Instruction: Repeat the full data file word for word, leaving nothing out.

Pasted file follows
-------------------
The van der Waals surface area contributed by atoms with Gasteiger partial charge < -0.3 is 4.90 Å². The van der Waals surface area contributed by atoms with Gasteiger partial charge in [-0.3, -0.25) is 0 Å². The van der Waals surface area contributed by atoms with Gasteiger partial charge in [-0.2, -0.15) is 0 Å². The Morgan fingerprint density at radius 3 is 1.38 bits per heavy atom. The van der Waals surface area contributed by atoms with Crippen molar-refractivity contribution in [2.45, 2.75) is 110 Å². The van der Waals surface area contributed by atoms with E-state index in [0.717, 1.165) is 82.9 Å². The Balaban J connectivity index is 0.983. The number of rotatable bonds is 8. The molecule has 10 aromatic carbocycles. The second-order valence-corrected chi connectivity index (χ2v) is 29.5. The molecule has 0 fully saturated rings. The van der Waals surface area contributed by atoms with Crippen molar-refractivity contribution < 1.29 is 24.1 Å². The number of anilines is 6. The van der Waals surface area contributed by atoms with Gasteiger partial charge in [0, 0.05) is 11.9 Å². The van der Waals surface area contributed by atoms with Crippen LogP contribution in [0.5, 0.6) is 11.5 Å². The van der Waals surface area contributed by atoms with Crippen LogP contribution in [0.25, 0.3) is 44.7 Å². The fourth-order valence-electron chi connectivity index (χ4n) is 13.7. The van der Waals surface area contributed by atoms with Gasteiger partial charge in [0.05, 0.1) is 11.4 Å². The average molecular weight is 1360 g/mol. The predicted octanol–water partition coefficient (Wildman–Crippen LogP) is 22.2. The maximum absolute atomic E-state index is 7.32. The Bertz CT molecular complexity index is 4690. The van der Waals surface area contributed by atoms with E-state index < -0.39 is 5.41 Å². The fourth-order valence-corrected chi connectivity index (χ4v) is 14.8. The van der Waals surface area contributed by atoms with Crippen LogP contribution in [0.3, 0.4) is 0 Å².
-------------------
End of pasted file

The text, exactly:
The van der Waals surface area contributed by atoms with Gasteiger partial charge < -0.3 is 4.90 Å². The van der Waals surface area contributed by atoms with Gasteiger partial charge in [-0.3, -0.25) is 0 Å². The van der Waals surface area contributed by atoms with Gasteiger partial charge in [-0.2, -0.15) is 0 Å². The Morgan fingerprint density at radius 3 is 1.38 bits per heavy atom. The van der Waals surface area contributed by atoms with Crippen molar-refractivity contribution in [2.45, 2.75) is 110 Å². The van der Waals surface area contributed by atoms with E-state index in [0.717, 1.165) is 82.9 Å². The Balaban J connectivity index is 0.983. The number of rotatable bonds is 8. The molecule has 10 aromatic carbocycles. The second-order valence-corrected chi connectivity index (χ2v) is 29.5. The molecule has 0 fully saturated rings. The van der Waals surface area contributed by atoms with Crippen molar-refractivity contribution < 1.29 is 24.1 Å². The number of anilines is 6. The van der Waals surface area contributed by atoms with Gasteiger partial charge in [0, 0.05) is 11.9 Å². The van der Waals surface area contributed by atoms with Crippen LogP contribution in [0.5, 0.6) is 11.5 Å². The van der Waals surface area contributed by atoms with Crippen LogP contribution in [0.25, 0.3) is 44.7 Å². The fourth-order valence-electron chi connectivity index (χ4n) is 13.7. The van der Waals surface area contributed by atoms with Gasteiger partial charge in [0.05, 0.1) is 11.4 Å². The average molecular weight is 1360 g/mol. The predicted octanol–water partition coefficient (Wildman–Crippen LogP) is 22.2. The maximum absolute atomic E-state index is 7.32. The Bertz CT molecular complexity index is 4690. The van der Waals surface area contributed by atoms with E-state index < -0.39 is 5.41 Å². The fourth-order valence-corrected chi connectivity index (χ4v) is 14.8. The van der Waals surface area contributed by atoms with Crippen LogP contribution in [0.3, 0.4) is 0 Å².